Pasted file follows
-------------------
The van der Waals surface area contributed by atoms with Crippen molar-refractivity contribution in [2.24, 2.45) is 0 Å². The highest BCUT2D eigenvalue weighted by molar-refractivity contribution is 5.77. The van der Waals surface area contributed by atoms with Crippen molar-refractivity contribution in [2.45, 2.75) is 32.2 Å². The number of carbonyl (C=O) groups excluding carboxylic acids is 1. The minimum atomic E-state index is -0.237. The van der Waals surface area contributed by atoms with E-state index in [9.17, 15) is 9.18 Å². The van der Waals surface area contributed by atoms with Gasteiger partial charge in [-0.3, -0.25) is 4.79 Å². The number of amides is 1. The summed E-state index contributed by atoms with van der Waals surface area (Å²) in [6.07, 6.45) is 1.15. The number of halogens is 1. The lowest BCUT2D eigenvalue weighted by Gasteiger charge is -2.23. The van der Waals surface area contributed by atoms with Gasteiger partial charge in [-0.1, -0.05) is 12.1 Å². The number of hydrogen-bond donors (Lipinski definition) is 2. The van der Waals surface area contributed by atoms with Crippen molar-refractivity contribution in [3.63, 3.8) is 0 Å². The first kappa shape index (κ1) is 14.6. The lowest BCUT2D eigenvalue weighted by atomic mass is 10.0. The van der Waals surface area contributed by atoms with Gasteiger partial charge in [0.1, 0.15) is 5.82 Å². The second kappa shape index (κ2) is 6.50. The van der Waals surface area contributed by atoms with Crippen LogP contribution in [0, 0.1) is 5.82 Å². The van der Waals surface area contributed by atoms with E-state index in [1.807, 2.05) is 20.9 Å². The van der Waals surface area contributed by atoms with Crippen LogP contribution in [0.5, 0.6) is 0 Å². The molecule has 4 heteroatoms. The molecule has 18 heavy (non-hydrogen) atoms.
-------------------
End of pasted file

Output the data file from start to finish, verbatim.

The van der Waals surface area contributed by atoms with Crippen molar-refractivity contribution in [2.24, 2.45) is 0 Å². The highest BCUT2D eigenvalue weighted by molar-refractivity contribution is 5.77. The van der Waals surface area contributed by atoms with Crippen molar-refractivity contribution in [2.45, 2.75) is 32.2 Å². The number of carbonyl (C=O) groups excluding carboxylic acids is 1. The minimum atomic E-state index is -0.237. The van der Waals surface area contributed by atoms with E-state index in [9.17, 15) is 9.18 Å². The van der Waals surface area contributed by atoms with Gasteiger partial charge in [-0.3, -0.25) is 4.79 Å². The number of amides is 1. The summed E-state index contributed by atoms with van der Waals surface area (Å²) in [6.07, 6.45) is 1.15. The number of halogens is 1. The lowest BCUT2D eigenvalue weighted by Gasteiger charge is -2.23. The van der Waals surface area contributed by atoms with Gasteiger partial charge in [-0.1, -0.05) is 12.1 Å². The number of hydrogen-bond donors (Lipinski definition) is 2. The van der Waals surface area contributed by atoms with Crippen molar-refractivity contribution in [3.63, 3.8) is 0 Å². The first kappa shape index (κ1) is 14.6. The lowest BCUT2D eigenvalue weighted by atomic mass is 10.0. The van der Waals surface area contributed by atoms with Gasteiger partial charge in [0.1, 0.15) is 5.82 Å². The second kappa shape index (κ2) is 6.50. The van der Waals surface area contributed by atoms with Crippen LogP contribution in [0, 0.1) is 5.82 Å². The van der Waals surface area contributed by atoms with E-state index in [1.807, 2.05) is 20.9 Å². The van der Waals surface area contributed by atoms with Crippen LogP contribution in [0.5, 0.6) is 0 Å². The molecule has 4 heteroatoms. The molecule has 18 heavy (non-hydrogen) atoms.